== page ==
That evening – after an especially difficult steep dune climb that wasted away the hours as we got vehicles over using MAXTRAX and snatches – we camped just back from the long sweep of sand at Membinup Beach.
The next day we took Poison Creek Road to where you can join the old Overland Telegraph Line (OTL) Track that strikes east through the Cape Arid NP.
Built in the 1870s, reminders of the OTL’s history are never far away when you drive this route across the Great Australian Bight. In fact, in places the lone wire that once carried the telegraphic signals of a nation lies along the track, acting something like a breadcrumb trail in your GPS and letting you know you’re on the correct route, east or west. At other times solitary poles from those bygone days (this OTL line closed in 1926 to be rerouted along what is now the Trans Australian Railway line further inland) can be seen, as well as the ruins of old telegraph stations.
We met a couple of park rangers along this track to Point Malcolm and discovered that, due to concerns about dieback which is plaguing many of the coastal areas of southern WA, this track through the coastal heath may soon be closed. That would be a great shame, but it is about the only thing that can be done to stop the spread of this lethal plant disease; Phytophthora dieback is an introduced plant disease that is fatal to over 2000 species of native Western Australian plants.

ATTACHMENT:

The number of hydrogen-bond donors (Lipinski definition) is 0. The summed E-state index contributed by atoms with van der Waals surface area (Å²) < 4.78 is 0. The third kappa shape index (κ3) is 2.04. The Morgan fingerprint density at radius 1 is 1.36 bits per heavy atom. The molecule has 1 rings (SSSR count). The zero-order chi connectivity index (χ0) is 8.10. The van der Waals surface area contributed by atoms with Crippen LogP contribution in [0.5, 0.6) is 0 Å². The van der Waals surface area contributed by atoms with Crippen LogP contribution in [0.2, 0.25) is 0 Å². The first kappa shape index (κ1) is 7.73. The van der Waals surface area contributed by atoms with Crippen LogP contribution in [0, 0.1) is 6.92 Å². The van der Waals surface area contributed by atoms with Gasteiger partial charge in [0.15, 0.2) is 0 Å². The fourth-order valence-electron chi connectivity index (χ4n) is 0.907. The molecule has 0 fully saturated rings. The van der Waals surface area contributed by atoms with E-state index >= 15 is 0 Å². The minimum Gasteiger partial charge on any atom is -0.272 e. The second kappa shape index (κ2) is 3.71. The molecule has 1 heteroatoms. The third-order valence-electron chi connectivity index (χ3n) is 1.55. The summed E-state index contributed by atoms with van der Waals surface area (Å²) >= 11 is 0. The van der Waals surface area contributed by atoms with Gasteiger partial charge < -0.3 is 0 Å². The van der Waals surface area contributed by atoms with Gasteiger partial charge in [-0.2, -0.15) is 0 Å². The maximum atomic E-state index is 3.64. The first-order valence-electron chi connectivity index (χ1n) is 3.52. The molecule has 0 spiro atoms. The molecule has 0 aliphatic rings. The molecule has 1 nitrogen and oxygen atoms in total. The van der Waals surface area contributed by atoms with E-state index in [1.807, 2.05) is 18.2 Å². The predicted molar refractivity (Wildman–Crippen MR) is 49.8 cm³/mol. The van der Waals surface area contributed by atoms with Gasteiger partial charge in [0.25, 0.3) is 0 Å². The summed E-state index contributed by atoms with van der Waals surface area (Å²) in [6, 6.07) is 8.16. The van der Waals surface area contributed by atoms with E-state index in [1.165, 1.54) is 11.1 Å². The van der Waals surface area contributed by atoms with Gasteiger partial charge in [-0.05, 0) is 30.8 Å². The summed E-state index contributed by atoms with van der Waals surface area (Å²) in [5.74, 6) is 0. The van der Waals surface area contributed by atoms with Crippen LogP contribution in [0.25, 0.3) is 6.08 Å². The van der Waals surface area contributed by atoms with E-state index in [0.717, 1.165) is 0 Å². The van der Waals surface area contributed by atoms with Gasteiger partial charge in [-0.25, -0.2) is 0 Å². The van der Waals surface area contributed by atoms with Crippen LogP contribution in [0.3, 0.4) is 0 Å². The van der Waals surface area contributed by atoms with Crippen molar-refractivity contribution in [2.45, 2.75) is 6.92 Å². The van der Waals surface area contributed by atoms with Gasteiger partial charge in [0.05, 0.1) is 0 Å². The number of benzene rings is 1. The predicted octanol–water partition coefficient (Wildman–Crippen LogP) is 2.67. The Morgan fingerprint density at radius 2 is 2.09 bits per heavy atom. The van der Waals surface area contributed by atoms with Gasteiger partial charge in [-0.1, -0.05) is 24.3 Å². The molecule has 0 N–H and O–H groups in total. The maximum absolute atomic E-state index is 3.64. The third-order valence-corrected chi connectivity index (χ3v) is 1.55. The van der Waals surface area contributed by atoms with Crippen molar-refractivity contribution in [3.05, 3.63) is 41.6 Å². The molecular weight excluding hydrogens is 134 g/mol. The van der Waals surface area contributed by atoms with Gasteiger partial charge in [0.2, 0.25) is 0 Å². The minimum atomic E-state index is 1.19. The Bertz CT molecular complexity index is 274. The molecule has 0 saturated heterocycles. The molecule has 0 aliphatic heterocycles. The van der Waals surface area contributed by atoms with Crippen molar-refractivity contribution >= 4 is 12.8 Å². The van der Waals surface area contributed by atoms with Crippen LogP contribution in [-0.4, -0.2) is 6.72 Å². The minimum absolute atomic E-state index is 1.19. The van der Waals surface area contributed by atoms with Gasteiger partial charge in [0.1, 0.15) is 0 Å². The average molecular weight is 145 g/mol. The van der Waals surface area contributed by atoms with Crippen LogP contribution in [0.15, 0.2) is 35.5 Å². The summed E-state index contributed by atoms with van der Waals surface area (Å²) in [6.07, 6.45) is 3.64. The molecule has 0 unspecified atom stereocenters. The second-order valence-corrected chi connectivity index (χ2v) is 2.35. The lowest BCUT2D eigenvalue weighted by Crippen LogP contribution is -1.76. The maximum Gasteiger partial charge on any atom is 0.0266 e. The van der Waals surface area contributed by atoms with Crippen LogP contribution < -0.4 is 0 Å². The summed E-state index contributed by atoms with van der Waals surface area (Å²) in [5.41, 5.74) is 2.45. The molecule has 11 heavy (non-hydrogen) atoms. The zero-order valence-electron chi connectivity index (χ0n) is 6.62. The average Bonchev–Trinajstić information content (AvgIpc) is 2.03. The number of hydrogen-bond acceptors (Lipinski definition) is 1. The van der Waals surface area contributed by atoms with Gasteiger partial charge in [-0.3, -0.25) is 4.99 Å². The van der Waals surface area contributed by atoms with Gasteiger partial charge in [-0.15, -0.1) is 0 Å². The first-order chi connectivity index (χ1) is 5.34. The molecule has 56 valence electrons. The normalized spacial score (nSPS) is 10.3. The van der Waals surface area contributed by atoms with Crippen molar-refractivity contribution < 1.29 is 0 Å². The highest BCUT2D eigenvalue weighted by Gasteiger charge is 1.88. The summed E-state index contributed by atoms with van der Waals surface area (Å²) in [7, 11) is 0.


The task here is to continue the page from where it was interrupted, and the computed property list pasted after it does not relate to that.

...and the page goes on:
After camping that evening at Israelite Bay, with its nearby OTL station ruins, and checking the nearby northern beaches for our run north the following day, we opted to follow the OTL track for the first 30km or so before cutting onto the beach for the run north. Choosing such an option allowed us to drive the 50km or more of northern beach without one of us getting bogged or caught out by soft sand or deep seaweed. It was the only day that beach-driving good fortune smiled on all of us.
Our camp was reached quite early that afternoon as we pulled off the beach and wound our way amongst small hummocks of sand to stop at the base of the impressive range of sand mountains known as the Bilbunya Dunes. They may not be the highest sandhills in Australia but, at around 200 metres tall from base to razor-cut crest, they are far taller than the famous Big Red in the Simpson Desert and are far less vegetated. Their sinuous ridges of almost sensuous curves, sweeping upwards to a sharp-edged peak are mindblowing and so hypnotic that your eyes are always drawn back to them. You just cannot drive past them!